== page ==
Allawi Warns Neighbors

Prime Minister Ayad Allawi (search) made an unusually strong warning to Iraq's neighbors to crack down on insurgents infiltrating from their territory, saying that Iraq's patience was wearing thin. Al Qaeda (search), meanwhile, claimed responsibility for a bold attack on U.S. troops.

Iraqi officials have repeatedly accused Syria and Iran of supporting the insurgents waging a campaign of violence against American forces and Allawi's U.S.-backed government. Both countries have denied helping militants or allowing them to cross their borders into Iraq.

But Allawi's comments Friday to Baghdad's Al-Iraqiya television were among his toughest yet. "Some countries are hosting people who are involved in harming the Iraqi people," he said, without naming any nations. "Harming Iraq and its people is not allowed."

He said his government had contacted the countries and was waiting for their reply. "According to the answers we will decide what the next step will be," he said.

"Iraq is not a weak country. Iraq is passing through a difficult period but Iraq can respond in a strong way if needed," he said. "Patience has limits and it is beginning to run out."

Meanwhile, the U.S. first Infantry Division detained 49 suspected guerrillas during a midnight raid in the town of Duluiyah, 45 miles (72 kilometers) north of Baghdad, it said Friday. The sweep appeared to be the latest in a series of anti-insurgency campaigns in the so-called Sunni Triangle in central Iraq.

Al Qaeda in Iraq, led by the country's most wanted terrorist Abu Musab al-Zarqawi (search), claimed responsibility for a well-coordinated attack Wednesday on a U.S. post in the northern city of Mosul. The U.S. military said one American soldier and 25 insurgents were killed in the battle.

The militants, however, claimed they had suffered no casualties.

"We, Al Qaeda in Iraq, claim responsibility for the battles of Mosul, may God cleanse it from the impurities of the infidels," said a statement posted on a Web site that often carries militant claims.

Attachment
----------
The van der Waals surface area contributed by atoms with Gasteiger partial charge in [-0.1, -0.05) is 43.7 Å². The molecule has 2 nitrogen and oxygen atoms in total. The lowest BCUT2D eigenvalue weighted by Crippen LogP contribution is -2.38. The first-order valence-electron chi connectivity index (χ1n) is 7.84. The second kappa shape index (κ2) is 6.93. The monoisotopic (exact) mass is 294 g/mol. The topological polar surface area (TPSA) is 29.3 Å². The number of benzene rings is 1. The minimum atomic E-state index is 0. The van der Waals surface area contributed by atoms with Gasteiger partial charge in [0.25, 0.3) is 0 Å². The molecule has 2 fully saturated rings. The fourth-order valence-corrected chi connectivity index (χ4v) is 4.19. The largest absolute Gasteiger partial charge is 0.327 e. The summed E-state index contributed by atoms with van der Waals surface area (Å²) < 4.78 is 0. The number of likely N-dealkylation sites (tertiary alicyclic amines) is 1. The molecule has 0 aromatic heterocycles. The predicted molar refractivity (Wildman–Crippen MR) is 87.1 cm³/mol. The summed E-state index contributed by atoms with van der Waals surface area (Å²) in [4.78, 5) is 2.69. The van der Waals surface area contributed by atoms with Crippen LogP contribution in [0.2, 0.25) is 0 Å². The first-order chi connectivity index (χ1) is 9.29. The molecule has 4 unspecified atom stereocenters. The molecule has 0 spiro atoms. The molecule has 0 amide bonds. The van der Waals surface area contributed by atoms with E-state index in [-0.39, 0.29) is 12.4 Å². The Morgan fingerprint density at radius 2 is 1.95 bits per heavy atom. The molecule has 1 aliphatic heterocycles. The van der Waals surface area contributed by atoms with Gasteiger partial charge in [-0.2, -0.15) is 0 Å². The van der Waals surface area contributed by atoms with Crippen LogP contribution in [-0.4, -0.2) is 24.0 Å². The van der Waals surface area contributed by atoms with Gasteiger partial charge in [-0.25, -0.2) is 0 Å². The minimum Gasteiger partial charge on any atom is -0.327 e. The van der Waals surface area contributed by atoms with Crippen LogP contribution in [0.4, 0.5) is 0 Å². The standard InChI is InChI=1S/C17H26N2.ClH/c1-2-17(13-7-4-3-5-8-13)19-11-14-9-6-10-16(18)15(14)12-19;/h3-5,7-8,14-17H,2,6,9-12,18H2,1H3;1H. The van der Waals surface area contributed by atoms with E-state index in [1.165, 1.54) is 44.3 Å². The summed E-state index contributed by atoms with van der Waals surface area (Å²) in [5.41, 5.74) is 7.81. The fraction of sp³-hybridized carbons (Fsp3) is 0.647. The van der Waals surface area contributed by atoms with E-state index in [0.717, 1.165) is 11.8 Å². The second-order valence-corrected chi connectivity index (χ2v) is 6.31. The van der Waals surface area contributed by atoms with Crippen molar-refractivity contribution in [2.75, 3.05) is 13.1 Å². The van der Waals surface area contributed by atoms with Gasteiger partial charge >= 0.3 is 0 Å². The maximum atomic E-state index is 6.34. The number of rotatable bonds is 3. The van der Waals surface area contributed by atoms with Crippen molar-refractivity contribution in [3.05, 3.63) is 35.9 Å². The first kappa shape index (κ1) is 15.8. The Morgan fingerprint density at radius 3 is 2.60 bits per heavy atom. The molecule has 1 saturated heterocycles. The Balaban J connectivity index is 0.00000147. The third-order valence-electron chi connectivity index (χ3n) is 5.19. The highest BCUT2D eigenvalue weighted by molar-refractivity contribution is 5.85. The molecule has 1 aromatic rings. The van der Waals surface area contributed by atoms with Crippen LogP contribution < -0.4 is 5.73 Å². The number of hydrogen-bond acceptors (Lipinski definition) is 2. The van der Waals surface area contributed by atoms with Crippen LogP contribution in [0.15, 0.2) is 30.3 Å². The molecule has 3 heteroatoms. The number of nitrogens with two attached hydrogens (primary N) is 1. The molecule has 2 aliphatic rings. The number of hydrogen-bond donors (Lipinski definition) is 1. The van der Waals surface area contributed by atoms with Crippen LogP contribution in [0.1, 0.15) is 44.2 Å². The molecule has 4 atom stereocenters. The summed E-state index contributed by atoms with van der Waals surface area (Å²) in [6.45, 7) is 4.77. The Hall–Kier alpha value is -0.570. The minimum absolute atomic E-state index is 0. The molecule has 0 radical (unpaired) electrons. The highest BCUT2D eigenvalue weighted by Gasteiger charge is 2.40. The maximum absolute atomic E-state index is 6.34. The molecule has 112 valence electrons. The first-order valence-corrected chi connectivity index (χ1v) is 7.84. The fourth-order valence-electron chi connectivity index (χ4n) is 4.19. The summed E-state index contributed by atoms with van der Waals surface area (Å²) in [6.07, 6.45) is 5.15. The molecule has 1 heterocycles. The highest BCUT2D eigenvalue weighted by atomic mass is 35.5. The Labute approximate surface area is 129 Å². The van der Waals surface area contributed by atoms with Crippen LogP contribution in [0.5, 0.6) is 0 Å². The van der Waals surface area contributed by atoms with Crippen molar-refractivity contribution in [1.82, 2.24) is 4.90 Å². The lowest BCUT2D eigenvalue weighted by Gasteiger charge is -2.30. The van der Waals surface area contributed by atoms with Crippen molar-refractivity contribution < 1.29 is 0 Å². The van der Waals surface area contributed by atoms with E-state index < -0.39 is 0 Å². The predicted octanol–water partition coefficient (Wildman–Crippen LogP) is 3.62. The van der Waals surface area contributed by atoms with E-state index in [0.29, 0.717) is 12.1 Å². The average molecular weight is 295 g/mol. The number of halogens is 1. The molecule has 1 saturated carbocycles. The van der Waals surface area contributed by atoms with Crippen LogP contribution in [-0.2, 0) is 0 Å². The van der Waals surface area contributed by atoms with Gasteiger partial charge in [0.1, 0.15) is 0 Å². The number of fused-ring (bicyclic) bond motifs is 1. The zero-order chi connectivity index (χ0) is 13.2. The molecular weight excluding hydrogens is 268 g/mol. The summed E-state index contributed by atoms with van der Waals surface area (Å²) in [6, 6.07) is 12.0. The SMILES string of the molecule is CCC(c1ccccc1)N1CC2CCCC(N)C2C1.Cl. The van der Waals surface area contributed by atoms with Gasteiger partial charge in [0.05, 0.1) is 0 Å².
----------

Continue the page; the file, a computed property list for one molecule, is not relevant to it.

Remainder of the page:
Wednesday's attack began with a massive truck bomb exploding just outside a U.S. checkpoint, followed by attacks by squads of 10-12 insurgents.

A Stryker vehicle reinforcing the Americans was hit by a roadside bomb and a second car bomb. U.S. forces then called in airstrikes by F-18 and F-16 fighter jets, which launched three Maverick missiles and conducted several strafing runs.

In new violence, a car bomb exploded next to a taxi carrying Iraqi national guardsmen in the town of Beiji, 155 miles (249 kilometers) north of Baghdad. A passenger car, which happened to be passing by at that moment, absorbed the brunt of the blast, killing its two occupants while five guardsmen were wounded, said Maj. Neil O'Brien.

In Samarra, 60 miles (96 kilometers) north of Baghdad, U.S. troops came under mortar attack Friday. They opened fire, killing an Iraqi and wounding two, local hospital sources said.

North of Fallujah, a body of an Iraqi national guardsman was found with a handwritten note pinned to it saying: "This is the fate of anyone who collaborates with the occupation forces."

Allawi, who earlier this month accused Syria of harboring officials from the ousted Saddam Hussein's regime, described a spate of guerrilla attacks in December that have killed hundreds of people — mainly members of the security forces — as "a catastrophe." Defense Minister Hazem Shaalan accused Iran and Syria of supporting "terrorism in Iraq."

Insurgents have intensified their strikes in a campaign to disrupt the Jan. 30 general elections for a constitutional assembly that will set up the next government and write a new constitution. Rebels have targeted members of the interim government's security forces, perceived ascollaborators with American occupiers.

During Friday's prayers in a Baghdad mosque, Sheik Ahmed Abdul-Ghafour Al-Samarie of the Association of Muslim Scholars — an influential Sunni group — demanded that the U.S. troops pull out of Iraq.

"We have to realize that God is mightier than America and more powerful than the occupation forces," he said.

"America, which conducted crimes everywhere and supported Israel against Muslims, should take the lesson of the torrent and surge of the ocean in Asia," Al-Samarie said, adding that the United States could be destroyed in a similar manner.